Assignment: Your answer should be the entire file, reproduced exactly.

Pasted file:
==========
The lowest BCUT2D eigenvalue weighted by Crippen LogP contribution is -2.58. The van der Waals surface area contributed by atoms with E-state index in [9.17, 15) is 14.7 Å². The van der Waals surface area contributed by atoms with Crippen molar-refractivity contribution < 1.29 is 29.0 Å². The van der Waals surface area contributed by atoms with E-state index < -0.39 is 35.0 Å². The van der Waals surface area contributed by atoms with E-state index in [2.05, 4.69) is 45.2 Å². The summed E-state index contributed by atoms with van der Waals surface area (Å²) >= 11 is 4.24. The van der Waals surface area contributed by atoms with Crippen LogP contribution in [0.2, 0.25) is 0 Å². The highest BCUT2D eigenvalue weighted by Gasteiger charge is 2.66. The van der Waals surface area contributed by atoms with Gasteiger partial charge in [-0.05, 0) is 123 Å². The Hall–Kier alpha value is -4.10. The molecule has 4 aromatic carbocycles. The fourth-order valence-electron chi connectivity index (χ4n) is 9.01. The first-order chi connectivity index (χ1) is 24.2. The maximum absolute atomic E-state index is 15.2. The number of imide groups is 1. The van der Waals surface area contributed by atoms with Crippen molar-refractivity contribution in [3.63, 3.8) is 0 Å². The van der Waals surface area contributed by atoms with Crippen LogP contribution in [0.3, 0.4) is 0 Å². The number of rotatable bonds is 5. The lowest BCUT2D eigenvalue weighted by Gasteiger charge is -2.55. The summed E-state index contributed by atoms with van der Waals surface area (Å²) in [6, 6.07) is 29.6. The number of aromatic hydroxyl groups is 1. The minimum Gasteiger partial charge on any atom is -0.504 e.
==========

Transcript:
The lowest BCUT2D eigenvalue weighted by Crippen LogP contribution is -2.58. The van der Waals surface area contributed by atoms with E-state index in [9.17, 15) is 14.7 Å². The van der Waals surface area contributed by atoms with Crippen molar-refractivity contribution < 1.29 is 29.0 Å². The van der Waals surface area contributed by atoms with E-state index < -0.39 is 35.0 Å². The van der Waals surface area contributed by atoms with E-state index in [2.05, 4.69) is 45.2 Å². The summed E-state index contributed by atoms with van der Waals surface area (Å²) >= 11 is 4.24. The van der Waals surface area contributed by atoms with Crippen LogP contribution in [0.2, 0.25) is 0 Å². The highest BCUT2D eigenvalue weighted by Gasteiger charge is 2.66. The van der Waals surface area contributed by atoms with Gasteiger partial charge in [-0.05, 0) is 123 Å². The Hall–Kier alpha value is -4.10. The molecule has 4 aromatic carbocycles. The fourth-order valence-electron chi connectivity index (χ4n) is 9.01. The first-order chi connectivity index (χ1) is 24.2. The maximum absolute atomic E-state index is 15.2. The number of imide groups is 1. The van der Waals surface area contributed by atoms with Crippen molar-refractivity contribution in [3.63, 3.8) is 0 Å². The van der Waals surface area contributed by atoms with Crippen LogP contribution in [0.3, 0.4) is 0 Å². The number of rotatable bonds is 5. The lowest BCUT2D eigenvalue weighted by Gasteiger charge is -2.55. The summed E-state index contributed by atoms with van der Waals surface area (Å²) in [6, 6.07) is 29.6. The number of aromatic hydroxyl groups is 1. The minimum Gasteiger partial charge on any atom is -0.504 e.